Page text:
Mikulski Calls on Oil Companies to Help Low-Income Americans Pay Energy Bills This Winter

WASHINGTON, D.C. - Senator Barbara A. Mikulski (D-Md.) joined Senator Jack Reed (D-R.I.) and several of her Democratic Senate colleagues today in sending an open letter to oil company CEOs, urging them to invest their record profits into programs, such as fuel funds, to help low-income Americans and seniors pay their energy bills this winter.

"Wearing sweaters won't be enough," said Senator Mikulski. "It's time for oil company CEOs to look at ways they can help the American people. They need to act like patriots, not profiteers. Together, America can do better."

The text of the letter is below:

"Rising energy prices threaten to financially overwhelm low-income families and seniors this winter. These households will face impossible choices this winter: to heat or to eat. A study by the RAND Corporation found that low-income households reduced food expenditures by roughly the same amount as their increase in fuel expenditures. The Mortgage Bankers Association expects steep energy costs could increase the number of missed payments and lost homes beginning later this year. Energy companies are earning record profits this quarter, therefore, we urge you to act as good corporate citizens and invest earning profits into programs, such as fuel funds, that will provide energy assistance to low-income Americans.

"Approximately 8.1 million households in the United States use oil for heating. Since the winter heating season of 2001-2002, heating oil prices rose 98 percent for the average family. This winter, prices are expected to rise over 30 percent. Natural gas prices are also expected to soar. This winter, the average family will face a $1500 natural gas bill, an increase of over $600 from just last year. For families using propane, prices are projected to hit $1,427, an increase of $325. These price increases are overcoming workers' salaries and seniors' Social Security checks. American families need economic relief from high energy prices. They need the security to know they will not have to decide between heating their homes or feeding their families, and paying the energy bill or buying life-saving medicines.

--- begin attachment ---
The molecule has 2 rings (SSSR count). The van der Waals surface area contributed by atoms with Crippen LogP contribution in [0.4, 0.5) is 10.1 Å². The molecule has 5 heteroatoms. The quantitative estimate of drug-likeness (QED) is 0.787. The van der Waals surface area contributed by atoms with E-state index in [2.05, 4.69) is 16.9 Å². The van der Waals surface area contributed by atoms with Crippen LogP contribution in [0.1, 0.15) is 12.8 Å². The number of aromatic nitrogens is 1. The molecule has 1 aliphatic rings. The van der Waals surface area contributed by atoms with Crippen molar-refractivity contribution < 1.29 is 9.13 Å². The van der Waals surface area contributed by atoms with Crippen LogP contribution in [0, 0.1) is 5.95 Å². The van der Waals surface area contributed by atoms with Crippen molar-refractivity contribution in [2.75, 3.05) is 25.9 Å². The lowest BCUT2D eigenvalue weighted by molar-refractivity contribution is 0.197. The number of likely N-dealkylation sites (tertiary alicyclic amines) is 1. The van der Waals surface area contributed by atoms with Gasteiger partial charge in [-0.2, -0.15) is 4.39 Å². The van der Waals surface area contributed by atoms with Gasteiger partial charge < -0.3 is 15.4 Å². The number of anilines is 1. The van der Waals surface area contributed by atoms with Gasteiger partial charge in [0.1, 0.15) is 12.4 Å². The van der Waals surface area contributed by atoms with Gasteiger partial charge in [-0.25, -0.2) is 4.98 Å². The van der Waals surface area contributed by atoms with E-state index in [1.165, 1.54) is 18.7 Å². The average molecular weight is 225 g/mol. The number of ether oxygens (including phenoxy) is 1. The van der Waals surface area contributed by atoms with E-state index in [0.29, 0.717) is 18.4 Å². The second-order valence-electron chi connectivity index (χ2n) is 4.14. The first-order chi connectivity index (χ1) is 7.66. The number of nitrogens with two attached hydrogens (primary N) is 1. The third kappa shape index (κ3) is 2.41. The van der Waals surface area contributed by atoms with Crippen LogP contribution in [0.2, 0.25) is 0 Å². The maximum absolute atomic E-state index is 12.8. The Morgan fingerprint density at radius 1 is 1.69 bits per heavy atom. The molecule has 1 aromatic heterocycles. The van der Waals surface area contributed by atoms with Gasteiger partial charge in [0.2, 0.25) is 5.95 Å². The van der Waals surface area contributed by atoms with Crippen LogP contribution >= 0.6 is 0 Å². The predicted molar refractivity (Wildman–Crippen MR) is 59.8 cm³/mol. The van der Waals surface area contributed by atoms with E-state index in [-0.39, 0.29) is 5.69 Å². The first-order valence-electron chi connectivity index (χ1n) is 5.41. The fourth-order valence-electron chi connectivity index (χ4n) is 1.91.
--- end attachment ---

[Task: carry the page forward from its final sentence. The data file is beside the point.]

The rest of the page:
"For years, natural gas utilities and their customers have contributed to fuel funds to help reduce the energy burden of low-income families. In 2003, contributions to fuel funds totaled $68 million. U.S. oil companies' profits for the first nine months of this year increased by more than 35 percent over last year. Contributing just 10-percent of your company's profits to assist low-income families faced with high energy burdens will have a substantial impact this winter.

"To keep American households safe and warm this winter, we urge you to invest earning profits into energy assistance programs."

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